That’s exactly why the Governor says repossessions are desirable as a last resort. So mortgages are not one way bets on the property market.
Lane’s successor at CBoI sounds eminently qualified and no friend of McCanny’s. Expect no loosening of mortgage restrictions until housing supply increases to meet demand.
Clearly not our politicians choice. Is this Frankfurt’s call? Who really controls these appointments? Even Trump can’t get his man into the Fed.
but as head of their version in NZ, has he not overseen a massive property bubble there too, which is close to bursting?!
He was head of NZ Treasury i.e. the Department of Finance. I don’t think he can be blamed for the housing bubble there. Fiscal policy was restrained but other pressures drove the bubble.
This suggests he did what he could to tame the politicians.
New governor may be well qualifed but, uh, maybe keep him away from web design…
Indo headline gets it arseways.
Of course, he’s saying “if you want to spend more on the nurses and teachers, OK that’s a reasonable political choice but don’t think you can fund it by dumping more of your bonds on the ECB. I will be the chief economist there but I won’t be wearing a green jersey. The ECB bailed you out with QE but you’ve reached your limit. You should be saving for a rainy day”
Our media don’t understand and our politicians aren’t listening. We heard lots of ideas for spending public money during the recent election campaigns. Did anyone hear an idea about increasing taxes? Oh yeah, 10% voted for carbon taxes!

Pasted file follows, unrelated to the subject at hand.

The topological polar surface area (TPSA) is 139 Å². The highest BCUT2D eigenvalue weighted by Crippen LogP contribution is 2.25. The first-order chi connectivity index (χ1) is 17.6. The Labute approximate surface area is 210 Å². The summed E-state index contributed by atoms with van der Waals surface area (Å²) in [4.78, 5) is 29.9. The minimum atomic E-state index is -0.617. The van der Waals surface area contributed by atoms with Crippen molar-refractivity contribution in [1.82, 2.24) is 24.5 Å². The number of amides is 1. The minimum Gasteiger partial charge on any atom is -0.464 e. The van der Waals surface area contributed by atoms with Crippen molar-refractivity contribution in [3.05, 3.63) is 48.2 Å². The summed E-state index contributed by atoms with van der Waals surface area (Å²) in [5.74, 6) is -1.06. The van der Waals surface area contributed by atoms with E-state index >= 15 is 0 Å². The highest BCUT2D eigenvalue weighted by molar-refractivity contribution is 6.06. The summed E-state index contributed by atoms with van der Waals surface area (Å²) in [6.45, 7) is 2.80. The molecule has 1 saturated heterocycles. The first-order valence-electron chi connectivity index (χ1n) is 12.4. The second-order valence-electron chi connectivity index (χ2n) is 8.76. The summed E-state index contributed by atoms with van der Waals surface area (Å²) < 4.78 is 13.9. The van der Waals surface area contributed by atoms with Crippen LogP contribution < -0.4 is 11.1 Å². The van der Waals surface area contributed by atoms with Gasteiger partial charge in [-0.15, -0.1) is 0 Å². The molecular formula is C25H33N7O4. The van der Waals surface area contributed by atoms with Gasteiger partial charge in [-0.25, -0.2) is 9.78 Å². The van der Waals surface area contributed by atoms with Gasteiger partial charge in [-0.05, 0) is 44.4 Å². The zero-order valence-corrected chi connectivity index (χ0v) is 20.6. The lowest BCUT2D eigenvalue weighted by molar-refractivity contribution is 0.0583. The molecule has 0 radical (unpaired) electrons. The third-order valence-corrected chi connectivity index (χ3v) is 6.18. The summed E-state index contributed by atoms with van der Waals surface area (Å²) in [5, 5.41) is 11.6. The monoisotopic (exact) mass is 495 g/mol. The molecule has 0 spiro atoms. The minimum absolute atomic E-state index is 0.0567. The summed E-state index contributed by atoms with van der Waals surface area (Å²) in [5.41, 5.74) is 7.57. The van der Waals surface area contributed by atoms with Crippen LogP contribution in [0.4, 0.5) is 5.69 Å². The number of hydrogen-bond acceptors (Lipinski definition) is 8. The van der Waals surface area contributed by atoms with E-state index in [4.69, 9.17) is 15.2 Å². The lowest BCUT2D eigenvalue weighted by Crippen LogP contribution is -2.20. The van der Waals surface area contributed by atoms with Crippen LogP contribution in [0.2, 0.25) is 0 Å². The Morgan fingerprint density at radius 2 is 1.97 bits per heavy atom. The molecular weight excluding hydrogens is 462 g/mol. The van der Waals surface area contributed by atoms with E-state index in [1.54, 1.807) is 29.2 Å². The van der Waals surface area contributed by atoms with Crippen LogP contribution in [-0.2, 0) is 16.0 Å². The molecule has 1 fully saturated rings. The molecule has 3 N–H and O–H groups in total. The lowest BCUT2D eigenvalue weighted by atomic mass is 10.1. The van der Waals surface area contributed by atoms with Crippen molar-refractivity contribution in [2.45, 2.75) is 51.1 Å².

New Zealand’s public service watchdog has issued findings against the man set to become the Governor of the Central Bank of Ireland this September.
The State Services Commission criticised Gabriel Makhlouf’s “clumsy” handling of embarrassing budget leaks last month.
Mr Makhlouf initially said the leaks resulted from systematic and deliberate hacking.
However, it soon emerged that the treasury had not fallen victim to a sophisticated cyber-attack, but had accidentally published budget details on its website.
State Services Commissioners damning comments on Makhlouf
In the press conference, Commissioner Peter Hughes was basically damning of Makhlouf. Some key takeaways were:
- Makhlouf refuses to accept he did anything wrong, and has not apologised. He rejects the findings of the SSC report.
- Hughes expects Makhlouf should have offered his resignation in response to the failure by Treasury to keep Budget information secure, and his unreasonable responses to it
- Hughes got legal advice on whether he could sack Makhlouf but this incident by itself was not enough to sack him, taking into account his eight years of service
- If Makhlouf wasn’t finishing today, he would have looked at some sort of formal disciplinary action such as a formal warning
- Hughes said that Makhlouf’s reputation was deservedly damaged by what he did, and that Hughes public comments are designed to put on the record that his behaviour was unreasonable and not of the standard expected
- Hughes referred to the international media interest in Makhlouf. It will be interesting to see what happens in Ireland now.
- Hughes said that short of putting Makhlouf in “public stocks” he is doing everything he can to make clear his dissatisfaction with what happened